Hymns have been written based on these words. In 2015, Pope Francis began his second encyclical using the words of this hymn of praise, The Canticle of the Creatures:
Most High, all-powerful, good Lord,
Yours are the praises, the glory, and the honour, and all blessing,
To You alone, Most High, do they belong,
and no human is worthy to mention Your name.
Praised be You, my Lord, with all Your creatures,
especially Sir Brother Sun,
Who is the day and through whom You give us light.
And he is beautiful and radiant with great splendour;
and bears a likeness of You, Most High One.
Praised be You, my Lord, through Sister Moon and the stars,
in heaven You formed them clear and precious and beautiful.
Praised be You, my Lord, through Brother Wind,
and through the air, cloudy and serene, and every kind of weather,
through whom You give sustenance to Your creatures.
Praised be You, my Lord, through Sister Water,
who is very useful and humble and precious and chaste.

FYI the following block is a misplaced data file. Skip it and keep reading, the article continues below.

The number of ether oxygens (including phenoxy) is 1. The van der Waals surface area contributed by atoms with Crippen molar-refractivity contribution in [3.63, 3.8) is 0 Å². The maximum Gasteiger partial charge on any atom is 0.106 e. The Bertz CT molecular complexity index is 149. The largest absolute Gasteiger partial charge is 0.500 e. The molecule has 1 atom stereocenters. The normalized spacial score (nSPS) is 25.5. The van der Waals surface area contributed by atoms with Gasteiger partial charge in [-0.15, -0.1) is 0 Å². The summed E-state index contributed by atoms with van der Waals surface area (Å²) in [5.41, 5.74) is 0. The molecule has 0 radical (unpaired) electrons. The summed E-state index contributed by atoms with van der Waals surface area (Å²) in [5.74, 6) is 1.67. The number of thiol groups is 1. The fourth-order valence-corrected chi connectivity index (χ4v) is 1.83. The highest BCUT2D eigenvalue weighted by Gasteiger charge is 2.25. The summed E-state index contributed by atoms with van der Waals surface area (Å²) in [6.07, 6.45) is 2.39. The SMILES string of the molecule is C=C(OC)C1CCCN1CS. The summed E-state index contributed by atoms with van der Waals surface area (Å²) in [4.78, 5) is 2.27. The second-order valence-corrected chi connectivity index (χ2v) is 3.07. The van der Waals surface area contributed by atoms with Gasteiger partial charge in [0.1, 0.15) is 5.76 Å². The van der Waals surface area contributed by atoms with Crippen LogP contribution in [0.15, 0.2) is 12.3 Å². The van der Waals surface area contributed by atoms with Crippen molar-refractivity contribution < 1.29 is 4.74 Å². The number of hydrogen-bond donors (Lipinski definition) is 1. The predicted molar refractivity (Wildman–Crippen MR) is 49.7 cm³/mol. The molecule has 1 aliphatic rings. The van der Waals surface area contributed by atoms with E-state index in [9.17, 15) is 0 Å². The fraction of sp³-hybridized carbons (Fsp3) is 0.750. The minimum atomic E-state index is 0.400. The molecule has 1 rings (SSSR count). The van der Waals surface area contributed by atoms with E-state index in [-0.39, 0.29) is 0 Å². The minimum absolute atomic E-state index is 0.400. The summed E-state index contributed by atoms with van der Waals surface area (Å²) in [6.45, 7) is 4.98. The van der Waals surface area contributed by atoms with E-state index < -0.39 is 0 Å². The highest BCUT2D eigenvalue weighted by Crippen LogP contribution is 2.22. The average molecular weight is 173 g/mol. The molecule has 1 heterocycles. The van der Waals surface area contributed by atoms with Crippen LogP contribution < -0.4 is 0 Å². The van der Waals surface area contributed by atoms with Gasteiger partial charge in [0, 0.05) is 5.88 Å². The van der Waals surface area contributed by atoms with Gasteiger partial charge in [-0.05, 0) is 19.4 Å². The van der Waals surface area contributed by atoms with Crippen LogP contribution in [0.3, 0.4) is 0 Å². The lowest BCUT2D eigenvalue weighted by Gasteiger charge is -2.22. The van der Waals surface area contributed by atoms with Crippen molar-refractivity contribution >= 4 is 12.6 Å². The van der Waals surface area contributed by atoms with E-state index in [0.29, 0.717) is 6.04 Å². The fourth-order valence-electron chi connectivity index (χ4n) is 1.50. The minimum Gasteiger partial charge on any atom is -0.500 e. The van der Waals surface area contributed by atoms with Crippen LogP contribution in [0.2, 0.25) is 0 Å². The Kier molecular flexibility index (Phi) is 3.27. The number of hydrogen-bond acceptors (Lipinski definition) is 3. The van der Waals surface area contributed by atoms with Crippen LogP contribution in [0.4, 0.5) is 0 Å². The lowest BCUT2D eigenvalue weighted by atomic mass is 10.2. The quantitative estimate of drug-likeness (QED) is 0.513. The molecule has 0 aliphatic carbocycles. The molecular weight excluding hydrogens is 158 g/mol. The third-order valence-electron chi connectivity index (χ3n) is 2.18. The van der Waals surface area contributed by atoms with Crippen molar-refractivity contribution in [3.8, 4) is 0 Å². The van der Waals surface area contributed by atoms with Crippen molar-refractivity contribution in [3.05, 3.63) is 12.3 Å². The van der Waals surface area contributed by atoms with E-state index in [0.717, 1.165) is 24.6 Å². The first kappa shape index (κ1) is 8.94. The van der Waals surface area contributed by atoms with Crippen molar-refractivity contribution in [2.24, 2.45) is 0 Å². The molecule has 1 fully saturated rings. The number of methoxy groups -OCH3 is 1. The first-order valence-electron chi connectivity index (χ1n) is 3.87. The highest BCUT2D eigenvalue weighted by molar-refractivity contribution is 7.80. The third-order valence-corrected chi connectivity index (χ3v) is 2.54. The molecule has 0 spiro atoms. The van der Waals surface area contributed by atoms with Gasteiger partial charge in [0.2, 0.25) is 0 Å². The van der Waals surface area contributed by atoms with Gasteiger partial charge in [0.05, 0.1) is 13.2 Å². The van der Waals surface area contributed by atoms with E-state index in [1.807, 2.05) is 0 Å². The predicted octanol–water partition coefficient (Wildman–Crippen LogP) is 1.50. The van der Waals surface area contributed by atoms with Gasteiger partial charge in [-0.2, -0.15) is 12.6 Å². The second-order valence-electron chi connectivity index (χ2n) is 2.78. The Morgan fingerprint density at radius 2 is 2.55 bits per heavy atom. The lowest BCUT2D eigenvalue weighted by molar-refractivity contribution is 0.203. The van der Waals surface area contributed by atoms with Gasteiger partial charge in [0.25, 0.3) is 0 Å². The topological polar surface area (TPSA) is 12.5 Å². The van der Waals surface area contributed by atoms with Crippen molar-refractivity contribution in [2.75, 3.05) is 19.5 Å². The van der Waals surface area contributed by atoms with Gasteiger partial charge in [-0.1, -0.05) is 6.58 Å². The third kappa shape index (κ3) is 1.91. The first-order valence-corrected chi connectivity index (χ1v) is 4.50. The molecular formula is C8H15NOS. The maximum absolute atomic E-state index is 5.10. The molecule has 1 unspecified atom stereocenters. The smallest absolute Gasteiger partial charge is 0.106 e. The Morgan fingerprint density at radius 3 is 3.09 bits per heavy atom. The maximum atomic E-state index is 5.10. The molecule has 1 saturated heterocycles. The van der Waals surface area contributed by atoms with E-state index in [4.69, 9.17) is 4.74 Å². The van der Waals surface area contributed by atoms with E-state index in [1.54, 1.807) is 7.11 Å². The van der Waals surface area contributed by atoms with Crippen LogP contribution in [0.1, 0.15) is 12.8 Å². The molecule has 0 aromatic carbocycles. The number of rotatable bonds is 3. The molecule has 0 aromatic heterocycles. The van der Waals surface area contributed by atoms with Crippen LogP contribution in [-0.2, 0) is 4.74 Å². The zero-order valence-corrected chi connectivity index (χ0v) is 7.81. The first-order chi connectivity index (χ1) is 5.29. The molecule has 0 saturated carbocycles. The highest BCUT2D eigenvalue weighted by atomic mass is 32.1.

Praised be You, my Lord, through Brother Fire,
through whom You light the night,
and he is beautiful and playful and robust and strong.
Praised be You, my Lord, through our Sister Mother Earth,
who sustains and governs us,
and who produces various fruit with coloured flowers and herbs.
Praised be You, my Lord, through those who give pardon for Your love,
and bear infirmity and tribulation.
Blessed are those who endure in peace
for by You, Most High, shall they be crowned.
Praised be You, my Lord, through our Sister Bodily Death,
from whom no one living can escape.
Woe to those who die in mortal sin.
Blessed are those whom death will find in Your most holy will,
for the second death shall do them no harm.
Praise and bless my Lord and give Him thanks
and serve Him with great humility.
This glorious hymn to the God who loves, summarises the Spirituality of Francis of Assisi. For Francis, and for we Franciscans, God is present in all created things. All of creation must be treasured, protected, loved and cared for, because the footprints of God can be seen in all that we see, all that we touch, and all whom we encounter. Fractious attitudes and behaviours must cease. Even death is the place where God is to be found.
Franciscan Spirituality is not about praying to a distance, unapproachable God who has not become present to us. Franciscan Spirituality—our shared spirituality—begins by finding God in the world we inhabit and the people we encounter.
This is the great challenge that Francis leaves us, and it is what we strive to become: followers of Francis, walking in the footprints of the loving God, finding the living God in the world around us.